Ontario’s new Seniors Strategy (PDF) 

After extensive consultations with 5,000 Ontario seniors, 2,500 stakeholders and more than 1,000 caregivers, the Ministry of Health and Long Term Care (MOHLTC)  has released its "Living Longer, Living Well" report which looks to redefine care for Ontario's aging population.

While older Ontarians are living longer and with less chronic illness or disability than generations before them, the vast majority of older adults have at least one chronic disease or condition. We know that there exists a minority who particularly struggle with multiple complex and often inter-related health and social care issues.
  • While 77% of older Ontarians recently reported being in good health
  • 10% of older Ontarians with chronic disease accounts for 60% of healthcare
  • The healthiest 50% of our older population accounts for 6%  of expenditures

Five Principles

1. Access, 2. Equity, 3. Choice, 4. Value, 5. Quality

Key Recommendations:

Promoting Health and Wellness
This is old news
Strengthening Primary Care for Older Ontarians
Enhancing the Provision of Home and Community Care Services
Improving Acute Care for Elders
Enhancing Ontario’s Long-Term Care Home Environments
Addressing the Specialized Care Needs of Older Ontarians
Medications and Older Ontarians
Caring for Caregivers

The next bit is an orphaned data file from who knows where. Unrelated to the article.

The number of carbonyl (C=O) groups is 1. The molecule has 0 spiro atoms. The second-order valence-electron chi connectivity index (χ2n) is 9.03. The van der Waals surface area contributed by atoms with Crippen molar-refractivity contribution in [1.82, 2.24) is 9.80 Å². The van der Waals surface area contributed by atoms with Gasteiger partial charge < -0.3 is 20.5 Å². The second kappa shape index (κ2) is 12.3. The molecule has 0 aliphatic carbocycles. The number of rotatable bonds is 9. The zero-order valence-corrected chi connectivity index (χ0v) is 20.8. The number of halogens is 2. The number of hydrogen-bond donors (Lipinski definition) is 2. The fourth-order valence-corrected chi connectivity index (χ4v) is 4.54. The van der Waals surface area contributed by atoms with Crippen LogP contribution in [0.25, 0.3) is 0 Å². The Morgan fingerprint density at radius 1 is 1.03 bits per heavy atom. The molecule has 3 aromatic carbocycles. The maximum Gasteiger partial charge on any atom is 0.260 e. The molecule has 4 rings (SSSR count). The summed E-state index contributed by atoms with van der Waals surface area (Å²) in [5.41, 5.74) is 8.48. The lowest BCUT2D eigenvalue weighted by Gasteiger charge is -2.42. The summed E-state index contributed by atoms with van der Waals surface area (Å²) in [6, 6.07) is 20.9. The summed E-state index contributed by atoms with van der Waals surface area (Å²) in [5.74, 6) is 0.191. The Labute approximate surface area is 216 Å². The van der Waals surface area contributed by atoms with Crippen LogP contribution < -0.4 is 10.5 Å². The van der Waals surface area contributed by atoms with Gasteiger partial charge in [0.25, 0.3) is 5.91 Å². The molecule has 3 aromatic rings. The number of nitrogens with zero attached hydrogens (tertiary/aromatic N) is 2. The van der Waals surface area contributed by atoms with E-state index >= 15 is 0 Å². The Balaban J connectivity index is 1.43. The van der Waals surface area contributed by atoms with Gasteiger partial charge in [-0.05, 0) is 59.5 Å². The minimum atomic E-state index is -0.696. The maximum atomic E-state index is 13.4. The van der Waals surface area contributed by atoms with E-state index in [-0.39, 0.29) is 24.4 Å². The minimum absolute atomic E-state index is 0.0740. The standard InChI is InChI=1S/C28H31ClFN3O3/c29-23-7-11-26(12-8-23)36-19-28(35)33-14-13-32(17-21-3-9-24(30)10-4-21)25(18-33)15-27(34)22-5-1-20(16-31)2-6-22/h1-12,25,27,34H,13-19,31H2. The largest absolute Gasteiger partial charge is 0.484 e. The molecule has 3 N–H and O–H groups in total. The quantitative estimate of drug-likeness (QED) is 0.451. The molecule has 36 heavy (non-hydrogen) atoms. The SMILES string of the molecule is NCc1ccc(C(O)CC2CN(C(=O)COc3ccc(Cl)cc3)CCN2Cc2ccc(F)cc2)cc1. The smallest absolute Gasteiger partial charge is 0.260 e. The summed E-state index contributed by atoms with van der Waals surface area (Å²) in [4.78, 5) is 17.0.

Addressing Ageism and Elder Abuse
Addressing the Unique Needs of Older Aboriginal Peoples in Ontario
Supporting the Development of Elder Friendly Communities
Necessary Enablers to Support a Seniors Strategy for Ontario (p. 18)
Establishing the Mandate, Implementing the Strategy


  1. Support the provision of house calls by primary care providers (p. 10).
  2. Maintain commitment to increase home and community sector funding by 4% (2013) and the next two years 
  3. Support the LHINs, their CCACs and CSS agencies to formalize a Standardized Collaborative Care Model that can allow acuity-based waitlist and care co-ordination assignments between CCACs and select CSS agencies (p.11).
  4. Explore the implications of developing an income-based system.
  5. Develop more Assisted Living and Supportive Housing Units as alternatives to Long-Term Care Home placement for those who would benefit most from these environments.
  6. explore the development and expansion of Community Paramedicine programs across Ontario, especially in northern and rural communities- to avoid ER visits (p. 12).